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Shortest Path Algorithms - Single Source Shortest Path

We assume that the graphs in question are directed graphs. There are a few different types of shortest path problems. The simplest one is the single-source shortest path problem. The most general statement of the problem is the shortest weighted path problem. This is one of the hardest versions of the problem. A weighted path is a path in a weighted graph. The weight of a path is the sum of the weights of the edges on the path. A weighted path from a vertex s to a vertex v is a shortest weighted path if there is no other path in the graph from s to v that has shorter weight. For convenience, when we say a shortest path we mean a shortest weighted path, not a path with the fewest edges. The distance between two vertices is the weight of a shortest path between the vertices.


The shortest path problem is the problem of finding a path between two vertices (or nodes) in a graph such that the sum of the weights of its constituent edges is minimized. For example, finding the shortest path between two intersections on a road.

Single Source Shortest Path Problem

Given a weighted graph G = (V, E), and a distinguished vertex s, find the shortest weighted path between s and every other vertex in the graph.

If we let the weight of every edge be 1, then this statement of the problem is reduced to finding the paths whose lengths are least. Edgar Dijkstra proposed an algorithm to solve the weighted graph version of this problem provided that edges do not have negative edge weights. In his algorithm, it does not matter whether the graph is directed or undirected. The output of the algorithm is a list of the shortest (weighted) distances to each vertex. If the output needs to include the set of paths to each vertex, then the algorithm can be modified to record this information.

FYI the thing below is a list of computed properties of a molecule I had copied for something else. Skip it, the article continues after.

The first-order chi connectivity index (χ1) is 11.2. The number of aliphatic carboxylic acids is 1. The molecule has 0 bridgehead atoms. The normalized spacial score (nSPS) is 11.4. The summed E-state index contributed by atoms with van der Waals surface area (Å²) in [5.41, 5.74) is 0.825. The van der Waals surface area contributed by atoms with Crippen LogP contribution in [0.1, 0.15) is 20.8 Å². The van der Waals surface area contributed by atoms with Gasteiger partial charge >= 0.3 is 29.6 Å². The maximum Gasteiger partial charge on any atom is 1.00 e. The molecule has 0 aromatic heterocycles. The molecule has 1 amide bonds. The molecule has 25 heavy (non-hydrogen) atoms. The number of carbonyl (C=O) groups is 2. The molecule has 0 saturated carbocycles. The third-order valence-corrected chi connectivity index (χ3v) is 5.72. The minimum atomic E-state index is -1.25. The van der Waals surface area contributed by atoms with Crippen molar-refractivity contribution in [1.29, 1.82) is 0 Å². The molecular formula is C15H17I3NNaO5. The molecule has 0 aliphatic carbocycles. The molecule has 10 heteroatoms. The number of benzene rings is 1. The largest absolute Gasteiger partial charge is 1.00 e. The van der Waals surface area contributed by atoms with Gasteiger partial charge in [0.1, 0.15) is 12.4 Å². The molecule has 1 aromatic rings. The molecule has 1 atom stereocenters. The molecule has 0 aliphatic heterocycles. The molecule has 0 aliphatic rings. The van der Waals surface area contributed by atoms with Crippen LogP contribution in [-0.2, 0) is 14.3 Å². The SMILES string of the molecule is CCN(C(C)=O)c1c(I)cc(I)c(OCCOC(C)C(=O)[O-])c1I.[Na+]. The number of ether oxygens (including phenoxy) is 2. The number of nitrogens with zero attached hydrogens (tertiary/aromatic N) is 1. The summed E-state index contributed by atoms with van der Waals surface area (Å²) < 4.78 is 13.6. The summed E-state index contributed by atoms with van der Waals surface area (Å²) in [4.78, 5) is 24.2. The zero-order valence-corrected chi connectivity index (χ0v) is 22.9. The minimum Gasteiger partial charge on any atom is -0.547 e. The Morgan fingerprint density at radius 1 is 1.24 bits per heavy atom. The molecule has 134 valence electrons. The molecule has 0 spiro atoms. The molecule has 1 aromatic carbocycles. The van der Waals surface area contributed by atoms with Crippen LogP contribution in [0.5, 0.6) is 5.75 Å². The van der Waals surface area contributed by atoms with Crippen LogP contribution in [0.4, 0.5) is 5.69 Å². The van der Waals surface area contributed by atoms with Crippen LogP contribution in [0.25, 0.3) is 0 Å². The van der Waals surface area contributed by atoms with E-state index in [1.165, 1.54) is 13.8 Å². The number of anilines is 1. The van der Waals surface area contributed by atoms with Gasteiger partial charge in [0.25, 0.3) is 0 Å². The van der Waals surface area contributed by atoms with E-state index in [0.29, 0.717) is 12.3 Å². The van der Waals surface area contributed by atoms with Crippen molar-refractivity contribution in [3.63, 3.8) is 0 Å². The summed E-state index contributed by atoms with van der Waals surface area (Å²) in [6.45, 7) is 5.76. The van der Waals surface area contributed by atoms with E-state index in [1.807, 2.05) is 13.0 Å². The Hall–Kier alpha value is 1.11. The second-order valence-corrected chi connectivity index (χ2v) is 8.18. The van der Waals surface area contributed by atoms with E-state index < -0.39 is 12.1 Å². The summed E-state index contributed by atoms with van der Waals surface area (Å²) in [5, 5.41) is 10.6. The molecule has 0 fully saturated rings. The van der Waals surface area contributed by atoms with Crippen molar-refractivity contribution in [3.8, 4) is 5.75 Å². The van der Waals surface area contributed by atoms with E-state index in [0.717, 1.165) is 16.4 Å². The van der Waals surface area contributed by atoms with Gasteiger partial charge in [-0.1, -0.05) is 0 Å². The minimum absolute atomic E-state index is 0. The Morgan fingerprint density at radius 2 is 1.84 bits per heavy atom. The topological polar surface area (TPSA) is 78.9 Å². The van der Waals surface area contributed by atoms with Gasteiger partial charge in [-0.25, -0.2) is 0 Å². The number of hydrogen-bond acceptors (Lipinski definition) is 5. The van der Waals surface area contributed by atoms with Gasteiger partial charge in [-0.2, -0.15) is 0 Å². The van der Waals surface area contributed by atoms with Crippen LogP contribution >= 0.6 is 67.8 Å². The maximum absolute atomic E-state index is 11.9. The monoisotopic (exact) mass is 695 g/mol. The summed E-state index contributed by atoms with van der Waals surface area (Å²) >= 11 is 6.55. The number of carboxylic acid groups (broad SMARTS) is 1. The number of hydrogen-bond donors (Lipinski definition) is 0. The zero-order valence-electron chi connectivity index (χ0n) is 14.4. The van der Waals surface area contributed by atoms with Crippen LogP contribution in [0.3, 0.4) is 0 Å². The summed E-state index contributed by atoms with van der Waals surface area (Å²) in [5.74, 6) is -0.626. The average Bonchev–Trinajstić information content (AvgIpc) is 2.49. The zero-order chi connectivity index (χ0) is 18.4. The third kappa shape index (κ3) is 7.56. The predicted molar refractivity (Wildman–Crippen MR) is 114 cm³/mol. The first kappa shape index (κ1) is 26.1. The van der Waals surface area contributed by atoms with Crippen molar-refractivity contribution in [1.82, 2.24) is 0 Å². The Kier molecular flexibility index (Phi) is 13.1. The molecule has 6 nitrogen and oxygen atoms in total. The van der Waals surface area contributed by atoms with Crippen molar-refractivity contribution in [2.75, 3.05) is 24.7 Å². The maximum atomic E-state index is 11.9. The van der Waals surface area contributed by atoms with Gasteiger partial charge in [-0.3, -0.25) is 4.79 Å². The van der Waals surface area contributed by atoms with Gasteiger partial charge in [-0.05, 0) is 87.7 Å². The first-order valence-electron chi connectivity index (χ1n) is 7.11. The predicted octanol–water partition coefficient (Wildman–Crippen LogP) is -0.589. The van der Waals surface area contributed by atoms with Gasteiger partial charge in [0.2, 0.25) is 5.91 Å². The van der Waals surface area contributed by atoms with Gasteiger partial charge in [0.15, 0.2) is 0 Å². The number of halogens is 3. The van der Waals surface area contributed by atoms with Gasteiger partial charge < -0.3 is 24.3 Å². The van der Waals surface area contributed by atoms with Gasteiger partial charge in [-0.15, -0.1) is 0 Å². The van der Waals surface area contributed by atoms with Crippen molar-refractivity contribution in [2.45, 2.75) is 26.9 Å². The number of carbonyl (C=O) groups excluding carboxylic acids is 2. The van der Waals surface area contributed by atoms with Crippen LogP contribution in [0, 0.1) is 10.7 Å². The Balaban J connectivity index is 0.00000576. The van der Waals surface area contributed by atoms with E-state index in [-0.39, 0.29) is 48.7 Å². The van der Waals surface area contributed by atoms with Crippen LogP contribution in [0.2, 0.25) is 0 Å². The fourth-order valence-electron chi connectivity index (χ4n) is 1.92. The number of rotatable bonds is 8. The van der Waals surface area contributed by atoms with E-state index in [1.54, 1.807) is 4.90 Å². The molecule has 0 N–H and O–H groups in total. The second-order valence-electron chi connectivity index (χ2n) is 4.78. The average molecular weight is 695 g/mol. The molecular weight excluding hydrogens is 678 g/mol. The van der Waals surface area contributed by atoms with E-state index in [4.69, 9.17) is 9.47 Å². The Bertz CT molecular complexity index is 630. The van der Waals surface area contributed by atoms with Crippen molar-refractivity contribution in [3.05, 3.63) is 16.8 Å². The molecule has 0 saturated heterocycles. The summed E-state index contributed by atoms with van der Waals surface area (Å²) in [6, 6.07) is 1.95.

The idea of the algorithm is to maintain a temporary set of vertices, T, with the property that the shortest path from s to every vertex in T has been correctly determined, and to enlarge this set iteratively. This set can be thought of as the known set, because for any vertex in this set, the shortest path from s to that vertex is known to be correct. Initially, only the source vertex s will be in T, since the distance from s to s is 0. In each iteration, a new vertex is added to T. When the size of the known set is equal to |V| , the algorithm stops.